Construction and operation of numerous mainstem hydroprojects (adjacent Figure 3.7) have altered remaining habitat and caused substantial passage problems as well. Free-flowing habitat has been replaced with reservoir habitat to the extent that only 50 miles of the Columbia River (the Hanford Reach) and 100 miles of the Snake River (Hells Canyon) still accessible to anadromous fish above Bonneville Dam flow freely. Anadromous fish in Columbia River Basin tributary habitat are affected by a wide variety of land use practices, which are subject to a range of jurisdictions. These activities include logging, road construction, grazing, agriculture, irrigation, flood control, navigation, electric power generation, and urbanization. General impacts resulting from these activities on tributary systems, as well as agencies responsible for their management, are listed in Table 3.4. Land use management is particularly difficult, because effects and impacts of activities are interrelated, and the results of improving one type of land use practice may be offset or reversed by detrimental changes in others.
Historically, the majority of high quality spring chinook habitat was located on what are now privately owned lands, where degradation has been most severe. However, most of the remaining cooler streams that provide habitat for spring chinook and steelhead and contribute cool water to additional downstream habitat for anadromous fish are located on USDA Forest Service lands. Approximately 50% of the current anadromous fish habitat in the Columbia River Basin is federally owned. Thus, wilderness and roadless areas on federal lands serve as increasingly important areas, where much of the salmon production in the subbasins co-managed by the tribes is concentrated.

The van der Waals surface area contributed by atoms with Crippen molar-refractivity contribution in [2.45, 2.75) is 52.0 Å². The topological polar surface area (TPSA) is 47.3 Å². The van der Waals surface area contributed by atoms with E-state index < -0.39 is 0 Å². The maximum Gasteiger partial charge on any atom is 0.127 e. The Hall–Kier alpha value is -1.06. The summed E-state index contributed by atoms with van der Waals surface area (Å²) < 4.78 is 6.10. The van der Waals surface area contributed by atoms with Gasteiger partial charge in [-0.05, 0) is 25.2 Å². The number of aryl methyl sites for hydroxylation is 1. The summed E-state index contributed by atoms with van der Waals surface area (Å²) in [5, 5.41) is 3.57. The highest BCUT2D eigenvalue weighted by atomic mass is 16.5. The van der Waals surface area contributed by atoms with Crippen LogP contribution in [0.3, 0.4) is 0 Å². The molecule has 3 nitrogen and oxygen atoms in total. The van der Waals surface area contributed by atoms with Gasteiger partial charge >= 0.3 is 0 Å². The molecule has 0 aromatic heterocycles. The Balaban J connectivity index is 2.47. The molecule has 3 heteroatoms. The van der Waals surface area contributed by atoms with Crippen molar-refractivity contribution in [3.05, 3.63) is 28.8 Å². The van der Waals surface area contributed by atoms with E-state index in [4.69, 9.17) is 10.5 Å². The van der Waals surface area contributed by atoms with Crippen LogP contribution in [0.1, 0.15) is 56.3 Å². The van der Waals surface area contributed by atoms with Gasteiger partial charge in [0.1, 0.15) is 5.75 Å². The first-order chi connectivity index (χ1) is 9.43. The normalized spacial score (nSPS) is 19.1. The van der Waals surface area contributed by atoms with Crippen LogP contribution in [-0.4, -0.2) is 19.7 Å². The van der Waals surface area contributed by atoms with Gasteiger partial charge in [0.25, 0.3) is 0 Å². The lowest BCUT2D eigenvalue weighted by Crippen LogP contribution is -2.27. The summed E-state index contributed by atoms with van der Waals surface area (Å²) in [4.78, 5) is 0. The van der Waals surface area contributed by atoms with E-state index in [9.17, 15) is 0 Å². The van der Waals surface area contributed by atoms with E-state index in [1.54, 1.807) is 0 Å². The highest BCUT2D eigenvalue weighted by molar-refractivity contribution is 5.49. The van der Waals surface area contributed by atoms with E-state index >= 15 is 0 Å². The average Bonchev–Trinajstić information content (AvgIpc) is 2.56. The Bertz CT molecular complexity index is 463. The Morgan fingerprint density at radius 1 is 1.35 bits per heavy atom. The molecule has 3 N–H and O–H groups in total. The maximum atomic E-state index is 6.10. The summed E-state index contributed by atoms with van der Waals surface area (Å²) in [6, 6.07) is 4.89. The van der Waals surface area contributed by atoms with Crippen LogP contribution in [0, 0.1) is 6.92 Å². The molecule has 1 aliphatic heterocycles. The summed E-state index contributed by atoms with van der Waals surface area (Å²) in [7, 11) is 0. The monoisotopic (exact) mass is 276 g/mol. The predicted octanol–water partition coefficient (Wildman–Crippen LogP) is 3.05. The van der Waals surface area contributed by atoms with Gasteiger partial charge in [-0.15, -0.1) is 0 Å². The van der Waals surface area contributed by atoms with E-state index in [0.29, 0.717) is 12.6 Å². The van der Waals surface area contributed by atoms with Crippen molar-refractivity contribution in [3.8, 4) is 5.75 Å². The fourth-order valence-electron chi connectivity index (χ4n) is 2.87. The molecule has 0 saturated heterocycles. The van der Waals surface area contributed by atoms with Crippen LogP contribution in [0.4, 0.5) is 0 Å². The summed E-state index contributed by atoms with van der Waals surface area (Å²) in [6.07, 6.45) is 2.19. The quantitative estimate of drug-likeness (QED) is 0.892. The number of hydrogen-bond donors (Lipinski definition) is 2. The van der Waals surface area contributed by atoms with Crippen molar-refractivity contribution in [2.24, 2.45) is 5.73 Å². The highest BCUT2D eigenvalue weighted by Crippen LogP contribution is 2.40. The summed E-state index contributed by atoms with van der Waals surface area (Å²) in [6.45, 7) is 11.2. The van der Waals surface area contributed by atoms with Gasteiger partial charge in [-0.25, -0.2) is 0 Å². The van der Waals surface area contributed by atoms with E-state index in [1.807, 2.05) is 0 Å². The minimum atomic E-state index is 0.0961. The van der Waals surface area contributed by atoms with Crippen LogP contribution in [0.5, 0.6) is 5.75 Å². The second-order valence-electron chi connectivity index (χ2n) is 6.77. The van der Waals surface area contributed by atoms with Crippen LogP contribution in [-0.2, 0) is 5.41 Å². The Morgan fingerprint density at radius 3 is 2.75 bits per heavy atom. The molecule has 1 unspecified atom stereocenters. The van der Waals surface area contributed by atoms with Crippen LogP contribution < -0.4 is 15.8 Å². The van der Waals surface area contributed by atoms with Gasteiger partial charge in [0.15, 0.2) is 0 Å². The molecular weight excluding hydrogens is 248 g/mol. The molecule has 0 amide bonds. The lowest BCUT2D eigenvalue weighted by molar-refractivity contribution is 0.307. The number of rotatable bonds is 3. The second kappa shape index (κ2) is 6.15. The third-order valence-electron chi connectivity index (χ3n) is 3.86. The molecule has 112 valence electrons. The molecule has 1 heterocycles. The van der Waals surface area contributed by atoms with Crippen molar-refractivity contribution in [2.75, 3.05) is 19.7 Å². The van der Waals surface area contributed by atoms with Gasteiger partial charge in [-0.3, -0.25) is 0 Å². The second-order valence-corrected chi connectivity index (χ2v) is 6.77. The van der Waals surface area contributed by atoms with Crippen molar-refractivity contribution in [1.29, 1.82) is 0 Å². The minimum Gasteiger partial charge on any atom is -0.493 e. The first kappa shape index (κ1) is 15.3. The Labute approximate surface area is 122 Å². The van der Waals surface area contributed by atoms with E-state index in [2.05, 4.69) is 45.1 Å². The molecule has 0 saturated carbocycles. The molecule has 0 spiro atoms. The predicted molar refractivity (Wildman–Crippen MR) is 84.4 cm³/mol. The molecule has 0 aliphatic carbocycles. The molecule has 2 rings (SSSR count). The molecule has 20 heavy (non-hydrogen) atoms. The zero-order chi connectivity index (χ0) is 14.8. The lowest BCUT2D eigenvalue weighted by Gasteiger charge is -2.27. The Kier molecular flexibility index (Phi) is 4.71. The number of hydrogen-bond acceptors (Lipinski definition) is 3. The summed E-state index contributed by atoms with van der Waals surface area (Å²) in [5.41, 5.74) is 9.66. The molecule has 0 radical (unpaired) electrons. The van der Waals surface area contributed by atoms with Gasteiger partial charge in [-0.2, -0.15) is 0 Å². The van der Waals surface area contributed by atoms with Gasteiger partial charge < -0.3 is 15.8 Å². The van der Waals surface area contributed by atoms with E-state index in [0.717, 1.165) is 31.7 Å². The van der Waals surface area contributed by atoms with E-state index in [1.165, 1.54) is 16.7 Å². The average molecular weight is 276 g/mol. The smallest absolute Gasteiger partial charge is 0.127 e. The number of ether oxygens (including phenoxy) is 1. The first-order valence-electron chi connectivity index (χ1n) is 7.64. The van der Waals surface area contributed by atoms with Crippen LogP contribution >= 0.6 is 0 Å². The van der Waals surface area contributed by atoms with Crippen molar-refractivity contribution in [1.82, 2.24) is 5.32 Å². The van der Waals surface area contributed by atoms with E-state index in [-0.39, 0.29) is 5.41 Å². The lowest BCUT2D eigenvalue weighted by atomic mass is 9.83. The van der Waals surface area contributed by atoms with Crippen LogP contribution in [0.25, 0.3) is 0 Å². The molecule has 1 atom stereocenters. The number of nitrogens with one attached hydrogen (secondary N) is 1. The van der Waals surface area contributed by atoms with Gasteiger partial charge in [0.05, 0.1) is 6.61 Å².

Land use practices in most tributary watersheds have increased the frequency and intensity of numerous natural disturbance regimes. Building roads on steep terrain, creating high-density road networks, constructing culverts with an inadequate capacity, clearing riparian vegetation, removing large woody debris from stream channels, and grazing livestock in ways that affect stream banks act in concert to destabilize natural processes and amplify the impacts of such natural events as storms. Storms with similar intensity result in surface and mass erosion events more frequently in intensively managed watersheds (e.g., logged, roaded, farmed, grazed, and mined) than in unmanaged ones (e.g., wilderness and roadless areas) (Chamberlin et al. 1991; Furniss et al. 1991).
Current land use practices commonly impact all freshwater habitats and have pervasive and widespread impacts on aquatic species (Chamberlin et al. 1991; Hicks et al. 1991; Platts 1991). They may also affect side channels and oxbow lakes, which are often some of the more productive of remaining fish rearing and refuge areas. In some terrain, grazing tends to break down stream banks and create wider and shallower channels. This reduces the area available for rearing, and contributes to faster increases in water temperature during the summer months. In other areas, grazing can lead to entrenchment, where streams form a steep sided gully, cause increased erosion, and reduce available habitat. In turn, the water table is lowered, and this reduces summer flows and riparian productivity. Problems with decreased water quantity resulting from permitted irrigation withdrawals are further exacerbated by the practice of water spreading.
Isolated impacts on watershed and in-channel habitats during the developmental history of an anadromous species may contribute proportionately little to the overall level of habitat degradation. However, collectively these impacts may be highly influential. Cumulative effects may result from repeated impacts of the same type, or from an aggregate of impacts of different types. These effects can occur as a sequence of impacts through time, or as a combined set of impacts occurring at a single point in time. Further, they may be additive, synergistic, or significantly past a critical threshold (Stull and Emery 1985). Activities such as forestry, urbanization, agriculture, mining, and grazing each negatively impact habitat quality. Habitat needs for each of the subbasins for which the tribes share management responsibility are provided in Table 3.5.